Peter Wragg (1946-2012) made a massive contribution to the world of television visual effects. As well as Doctor Who, he worked on many popular series such as Thunderbirds, Captain Scarlet and Red Dwarf. Here we look back on Peter’s career and take a closer look at his work on The Trial of a Time Lord.

Born on December 13 1946,  Peter Wragg grew up in Slough, Buckinghamshire and left school to work in a bank. When his father’s business won a contract with AP Films (later Century 21 Productions), run by Gerry Anderson, Peter worked for them as a gofer and later became a special effects assistant, cutting his teeth on several of Anderson’s popular series. During his time at Century 21, Peter worked on series such as Thunderbirds, Captain Scarlet, Stingray, Joe 90, Secret Service and U.F.O. Peter stayed with the studio until it closed down in 1970.


After several years working on building sites and training to be a tool maker, Peter joined the BBC Visual Effects Department in 1976. Before long, Peter had his first assignment for Doctor Who, working on Image of the Fendahl (1977) as Visual Effects Assistant to Colin Mapson. It was a baptism of fire as Peter had to wear and operate the seven feet tall Fendahleen creature.

“Colin had made the costume from layers of thick latex applied to a cane frame, so it was quite heavy and cumbersome to move the thing forwards. With the additional heat from the studio lights I remember sweating quite profusely once I’d been helped inside.”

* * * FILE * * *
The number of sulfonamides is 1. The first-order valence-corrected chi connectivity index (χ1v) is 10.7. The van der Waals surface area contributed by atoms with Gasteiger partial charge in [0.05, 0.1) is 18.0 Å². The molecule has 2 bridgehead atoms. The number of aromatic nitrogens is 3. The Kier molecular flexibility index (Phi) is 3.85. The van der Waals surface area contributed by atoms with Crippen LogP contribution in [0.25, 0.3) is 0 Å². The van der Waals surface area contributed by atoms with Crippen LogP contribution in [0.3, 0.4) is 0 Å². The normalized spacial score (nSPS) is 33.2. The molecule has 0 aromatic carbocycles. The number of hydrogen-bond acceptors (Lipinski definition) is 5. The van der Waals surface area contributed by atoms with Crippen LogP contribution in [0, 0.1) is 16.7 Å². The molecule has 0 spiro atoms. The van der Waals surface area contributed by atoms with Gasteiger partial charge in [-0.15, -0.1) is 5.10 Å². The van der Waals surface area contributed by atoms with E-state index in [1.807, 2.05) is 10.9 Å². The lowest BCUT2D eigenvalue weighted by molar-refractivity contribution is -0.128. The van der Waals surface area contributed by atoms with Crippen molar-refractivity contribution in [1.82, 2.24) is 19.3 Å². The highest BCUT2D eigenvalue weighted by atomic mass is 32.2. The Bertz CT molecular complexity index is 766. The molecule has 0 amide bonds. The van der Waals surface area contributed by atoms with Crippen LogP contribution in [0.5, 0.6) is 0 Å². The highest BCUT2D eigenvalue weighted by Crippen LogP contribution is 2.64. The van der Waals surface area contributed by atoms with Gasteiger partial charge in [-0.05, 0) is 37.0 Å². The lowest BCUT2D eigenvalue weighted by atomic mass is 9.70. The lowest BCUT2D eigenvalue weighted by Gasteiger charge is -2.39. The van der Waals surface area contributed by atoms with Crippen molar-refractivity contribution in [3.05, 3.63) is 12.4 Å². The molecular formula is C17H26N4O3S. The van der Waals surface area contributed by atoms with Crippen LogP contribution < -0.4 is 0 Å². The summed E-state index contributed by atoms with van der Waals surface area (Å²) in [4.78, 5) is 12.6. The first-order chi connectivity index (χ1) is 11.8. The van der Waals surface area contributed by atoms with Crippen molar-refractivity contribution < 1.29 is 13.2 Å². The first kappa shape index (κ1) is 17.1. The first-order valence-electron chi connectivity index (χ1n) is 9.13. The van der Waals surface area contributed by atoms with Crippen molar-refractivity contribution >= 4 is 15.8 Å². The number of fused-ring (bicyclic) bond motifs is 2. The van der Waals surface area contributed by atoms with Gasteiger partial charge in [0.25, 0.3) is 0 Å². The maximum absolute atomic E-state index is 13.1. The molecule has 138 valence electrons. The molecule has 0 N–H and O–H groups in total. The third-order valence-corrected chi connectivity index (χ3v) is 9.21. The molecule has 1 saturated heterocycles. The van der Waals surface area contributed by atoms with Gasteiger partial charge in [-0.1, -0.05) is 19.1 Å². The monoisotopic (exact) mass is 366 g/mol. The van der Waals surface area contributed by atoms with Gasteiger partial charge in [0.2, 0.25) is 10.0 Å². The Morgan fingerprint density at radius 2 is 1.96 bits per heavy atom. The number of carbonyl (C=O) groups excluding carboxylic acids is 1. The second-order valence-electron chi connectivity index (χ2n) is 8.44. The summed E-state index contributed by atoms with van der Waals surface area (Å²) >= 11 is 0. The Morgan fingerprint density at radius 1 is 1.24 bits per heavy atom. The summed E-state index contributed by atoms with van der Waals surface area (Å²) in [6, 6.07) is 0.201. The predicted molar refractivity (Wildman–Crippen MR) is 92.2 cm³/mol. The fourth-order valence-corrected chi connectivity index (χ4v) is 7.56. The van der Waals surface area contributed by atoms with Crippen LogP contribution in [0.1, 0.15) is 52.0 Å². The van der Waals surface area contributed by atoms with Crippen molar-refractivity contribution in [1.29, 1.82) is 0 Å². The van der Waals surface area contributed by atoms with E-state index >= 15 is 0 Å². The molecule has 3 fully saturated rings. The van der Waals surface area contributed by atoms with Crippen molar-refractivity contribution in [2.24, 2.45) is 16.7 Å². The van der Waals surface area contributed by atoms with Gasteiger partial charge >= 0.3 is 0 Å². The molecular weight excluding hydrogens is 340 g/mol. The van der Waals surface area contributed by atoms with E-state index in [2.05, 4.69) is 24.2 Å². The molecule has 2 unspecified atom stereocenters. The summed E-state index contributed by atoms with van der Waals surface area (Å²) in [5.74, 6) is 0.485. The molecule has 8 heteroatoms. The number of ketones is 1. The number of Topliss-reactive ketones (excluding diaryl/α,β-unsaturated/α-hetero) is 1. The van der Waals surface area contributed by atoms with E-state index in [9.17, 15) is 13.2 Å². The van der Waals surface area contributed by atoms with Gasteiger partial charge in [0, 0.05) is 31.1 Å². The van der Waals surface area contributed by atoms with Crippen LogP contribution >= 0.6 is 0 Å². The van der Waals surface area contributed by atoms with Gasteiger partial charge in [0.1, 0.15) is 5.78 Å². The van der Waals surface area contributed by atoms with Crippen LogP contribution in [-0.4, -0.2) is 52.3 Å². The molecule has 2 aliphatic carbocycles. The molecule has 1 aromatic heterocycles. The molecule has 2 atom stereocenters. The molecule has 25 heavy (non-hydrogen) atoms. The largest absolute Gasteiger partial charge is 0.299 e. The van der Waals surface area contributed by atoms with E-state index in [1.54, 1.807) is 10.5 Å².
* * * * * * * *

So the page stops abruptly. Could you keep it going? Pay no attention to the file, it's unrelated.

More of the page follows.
The following year, Peter assisted Colin Mapson again, this time for The Pirate Planet (1978). He built the model landcape of the city and several versions of the Bridge control centre. In 1979, Peter worked with Dave Havard on location in Cambridge for Shada. The next time he worked on Doctor Who was The Visitation (1981), and by this time he’d been promoted to Visual Effects Designer. The biggest innovation on this story was the Terileptil leader’s animatronic head. Peter returned to Doctor Who in 1984 to handle the extensive visual effects required for Resurrection of the Daleks. His final work on the series was for The Trial of a Time Lord, Parts Five to Eight (see below).


In 1991, Peter won a Royal Television Society Craft Award for his work on Red Dwarf, a show on which he was the principal visual effects designer for most of its original run. Other series Peter worked on included The Hitch Hiker’s Guide to the Galaxy, The Hound of the Baskervilles (starring Tom Baker), ThreadsBottomAbsolutely Fabulous and Natural Lies. Peter was later made joint head of the Visual Effects Department and he retired in 2000. Sadly he passed away in 2012 following a short illness. The final episode of Series X of Red Dwarf was dedicated to his memory.

Memories of The Trial of a Time Lord


This interview with Peter Wragg originally appeared in Issue 123 of Doctor Who Magazine. The interview was conducted by Patrick Mulkern